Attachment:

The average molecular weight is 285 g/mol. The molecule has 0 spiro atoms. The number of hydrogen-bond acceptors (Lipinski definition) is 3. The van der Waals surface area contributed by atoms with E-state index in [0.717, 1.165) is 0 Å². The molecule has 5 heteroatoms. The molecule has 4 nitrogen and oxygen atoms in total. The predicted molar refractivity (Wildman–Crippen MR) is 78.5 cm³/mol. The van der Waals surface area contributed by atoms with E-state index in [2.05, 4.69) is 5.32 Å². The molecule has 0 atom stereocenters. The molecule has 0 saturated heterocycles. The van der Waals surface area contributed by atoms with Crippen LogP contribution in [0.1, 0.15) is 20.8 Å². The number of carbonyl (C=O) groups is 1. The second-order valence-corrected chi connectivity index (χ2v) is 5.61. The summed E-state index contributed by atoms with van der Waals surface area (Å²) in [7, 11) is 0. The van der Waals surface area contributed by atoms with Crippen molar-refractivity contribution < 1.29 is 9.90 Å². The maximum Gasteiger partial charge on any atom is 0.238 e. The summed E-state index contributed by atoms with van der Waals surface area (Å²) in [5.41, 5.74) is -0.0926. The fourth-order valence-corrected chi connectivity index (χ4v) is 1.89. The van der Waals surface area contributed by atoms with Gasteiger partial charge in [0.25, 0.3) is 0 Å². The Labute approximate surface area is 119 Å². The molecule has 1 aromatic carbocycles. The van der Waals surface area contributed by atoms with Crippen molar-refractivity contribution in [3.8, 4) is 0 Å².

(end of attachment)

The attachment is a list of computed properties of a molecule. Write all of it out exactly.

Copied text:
The average molecular weight is 285 g/mol. The molecule has 0 spiro atoms. The number of hydrogen-bond acceptors (Lipinski definition) is 3. The van der Waals surface area contributed by atoms with E-state index in [0.717, 1.165) is 0 Å². The molecule has 5 heteroatoms. The molecule has 4 nitrogen and oxygen atoms in total. The predicted molar refractivity (Wildman–Crippen MR) is 78.5 cm³/mol. The van der Waals surface area contributed by atoms with E-state index in [2.05, 4.69) is 5.32 Å². The molecule has 0 atom stereocenters. The molecule has 0 saturated heterocycles. The van der Waals surface area contributed by atoms with Crippen LogP contribution in [0.1, 0.15) is 20.8 Å². The number of carbonyl (C=O) groups is 1. The second-order valence-corrected chi connectivity index (χ2v) is 5.61. The summed E-state index contributed by atoms with van der Waals surface area (Å²) in [7, 11) is 0. The van der Waals surface area contributed by atoms with Crippen molar-refractivity contribution < 1.29 is 9.90 Å². The maximum Gasteiger partial charge on any atom is 0.238 e. The summed E-state index contributed by atoms with van der Waals surface area (Å²) in [5.41, 5.74) is -0.0926. The fourth-order valence-corrected chi connectivity index (χ4v) is 1.89. The van der Waals surface area contributed by atoms with Gasteiger partial charge in [0.25, 0.3) is 0 Å². The Labute approximate surface area is 119 Å². The molecule has 1 aromatic carbocycles. The van der Waals surface area contributed by atoms with Crippen molar-refractivity contribution in [3.8, 4) is 0 Å².